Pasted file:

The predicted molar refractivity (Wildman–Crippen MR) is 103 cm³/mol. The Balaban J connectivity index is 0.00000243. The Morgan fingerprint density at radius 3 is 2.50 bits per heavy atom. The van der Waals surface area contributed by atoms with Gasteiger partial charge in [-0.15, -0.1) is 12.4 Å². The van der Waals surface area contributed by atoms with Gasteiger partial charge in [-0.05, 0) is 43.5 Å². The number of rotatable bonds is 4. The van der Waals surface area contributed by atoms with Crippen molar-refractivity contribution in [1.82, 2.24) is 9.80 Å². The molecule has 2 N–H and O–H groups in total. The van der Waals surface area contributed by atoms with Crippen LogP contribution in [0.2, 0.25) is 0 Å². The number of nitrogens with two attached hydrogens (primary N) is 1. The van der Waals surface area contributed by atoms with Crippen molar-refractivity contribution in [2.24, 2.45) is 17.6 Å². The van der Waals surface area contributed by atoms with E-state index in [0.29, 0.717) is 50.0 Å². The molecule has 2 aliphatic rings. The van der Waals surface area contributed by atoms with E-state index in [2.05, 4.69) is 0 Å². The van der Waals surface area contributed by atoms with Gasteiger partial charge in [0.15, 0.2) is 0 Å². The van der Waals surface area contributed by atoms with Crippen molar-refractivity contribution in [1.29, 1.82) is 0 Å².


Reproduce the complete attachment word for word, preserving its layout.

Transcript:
The predicted molar refractivity (Wildman–Crippen MR) is 103 cm³/mol. The Balaban J connectivity index is 0.00000243. The Morgan fingerprint density at radius 3 is 2.50 bits per heavy atom. The van der Waals surface area contributed by atoms with Gasteiger partial charge in [-0.15, -0.1) is 12.4 Å². The van der Waals surface area contributed by atoms with Gasteiger partial charge in [-0.05, 0) is 43.5 Å². The number of rotatable bonds is 4. The van der Waals surface area contributed by atoms with Crippen molar-refractivity contribution in [1.82, 2.24) is 9.80 Å². The molecule has 2 N–H and O–H groups in total. The van der Waals surface area contributed by atoms with Crippen LogP contribution in [0.2, 0.25) is 0 Å². The number of nitrogens with two attached hydrogens (primary N) is 1. The van der Waals surface area contributed by atoms with Crippen molar-refractivity contribution in [2.24, 2.45) is 17.6 Å². The van der Waals surface area contributed by atoms with E-state index in [0.29, 0.717) is 50.0 Å². The molecule has 2 aliphatic rings. The van der Waals surface area contributed by atoms with E-state index in [2.05, 4.69) is 0 Å². The van der Waals surface area contributed by atoms with Gasteiger partial charge in [0.15, 0.2) is 0 Å². The van der Waals surface area contributed by atoms with Crippen molar-refractivity contribution in [1.29, 1.82) is 0 Å².